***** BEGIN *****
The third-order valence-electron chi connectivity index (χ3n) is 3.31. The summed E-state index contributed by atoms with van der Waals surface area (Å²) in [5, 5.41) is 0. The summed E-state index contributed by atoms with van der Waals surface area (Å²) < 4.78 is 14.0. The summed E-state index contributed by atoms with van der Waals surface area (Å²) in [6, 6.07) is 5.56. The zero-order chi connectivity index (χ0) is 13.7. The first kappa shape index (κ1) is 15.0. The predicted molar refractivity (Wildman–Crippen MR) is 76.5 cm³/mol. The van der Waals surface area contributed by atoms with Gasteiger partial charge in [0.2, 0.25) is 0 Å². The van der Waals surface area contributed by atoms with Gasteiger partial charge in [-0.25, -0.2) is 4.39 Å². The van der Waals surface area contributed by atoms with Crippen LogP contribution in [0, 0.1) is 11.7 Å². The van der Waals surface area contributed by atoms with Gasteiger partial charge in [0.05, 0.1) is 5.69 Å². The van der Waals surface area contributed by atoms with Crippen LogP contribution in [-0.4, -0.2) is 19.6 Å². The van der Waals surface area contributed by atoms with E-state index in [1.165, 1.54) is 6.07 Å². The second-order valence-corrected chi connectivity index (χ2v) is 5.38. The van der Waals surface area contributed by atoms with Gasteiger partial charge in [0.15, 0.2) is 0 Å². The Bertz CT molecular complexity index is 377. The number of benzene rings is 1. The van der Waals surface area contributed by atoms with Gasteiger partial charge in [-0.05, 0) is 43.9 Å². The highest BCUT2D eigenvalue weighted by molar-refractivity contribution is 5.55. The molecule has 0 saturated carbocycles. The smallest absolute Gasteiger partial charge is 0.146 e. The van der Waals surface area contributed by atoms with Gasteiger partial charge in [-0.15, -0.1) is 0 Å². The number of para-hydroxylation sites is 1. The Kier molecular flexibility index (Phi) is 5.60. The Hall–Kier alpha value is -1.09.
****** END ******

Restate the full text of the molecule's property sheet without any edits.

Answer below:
The third-order valence-electron chi connectivity index (χ3n) is 3.31. The summed E-state index contributed by atoms with van der Waals surface area (Å²) in [5, 5.41) is 0. The summed E-state index contributed by atoms with van der Waals surface area (Å²) < 4.78 is 14.0. The summed E-state index contributed by atoms with van der Waals surface area (Å²) in [6, 6.07) is 5.56. The zero-order chi connectivity index (χ0) is 13.7. The first kappa shape index (κ1) is 15.0. The predicted molar refractivity (Wildman–Crippen MR) is 76.5 cm³/mol. The van der Waals surface area contributed by atoms with Gasteiger partial charge in [0.2, 0.25) is 0 Å². The van der Waals surface area contributed by atoms with Gasteiger partial charge in [-0.25, -0.2) is 4.39 Å². The van der Waals surface area contributed by atoms with Crippen LogP contribution in [0, 0.1) is 11.7 Å². The van der Waals surface area contributed by atoms with Gasteiger partial charge in [0.05, 0.1) is 5.69 Å². The van der Waals surface area contributed by atoms with Crippen LogP contribution in [-0.4, -0.2) is 19.6 Å². The van der Waals surface area contributed by atoms with E-state index in [1.165, 1.54) is 6.07 Å². The second-order valence-corrected chi connectivity index (χ2v) is 5.38. The van der Waals surface area contributed by atoms with Gasteiger partial charge in [0.15, 0.2) is 0 Å². The Bertz CT molecular complexity index is 377. The number of benzene rings is 1. The van der Waals surface area contributed by atoms with Gasteiger partial charge in [-0.05, 0) is 43.9 Å². The highest BCUT2D eigenvalue weighted by molar-refractivity contribution is 5.55. The molecule has 0 saturated carbocycles. The smallest absolute Gasteiger partial charge is 0.146 e. The van der Waals surface area contributed by atoms with Gasteiger partial charge in [-0.15, -0.1) is 0 Å². The number of para-hydroxylation sites is 1. The Kier molecular flexibility index (Phi) is 5.60. The Hall–Kier alpha value is -1.09.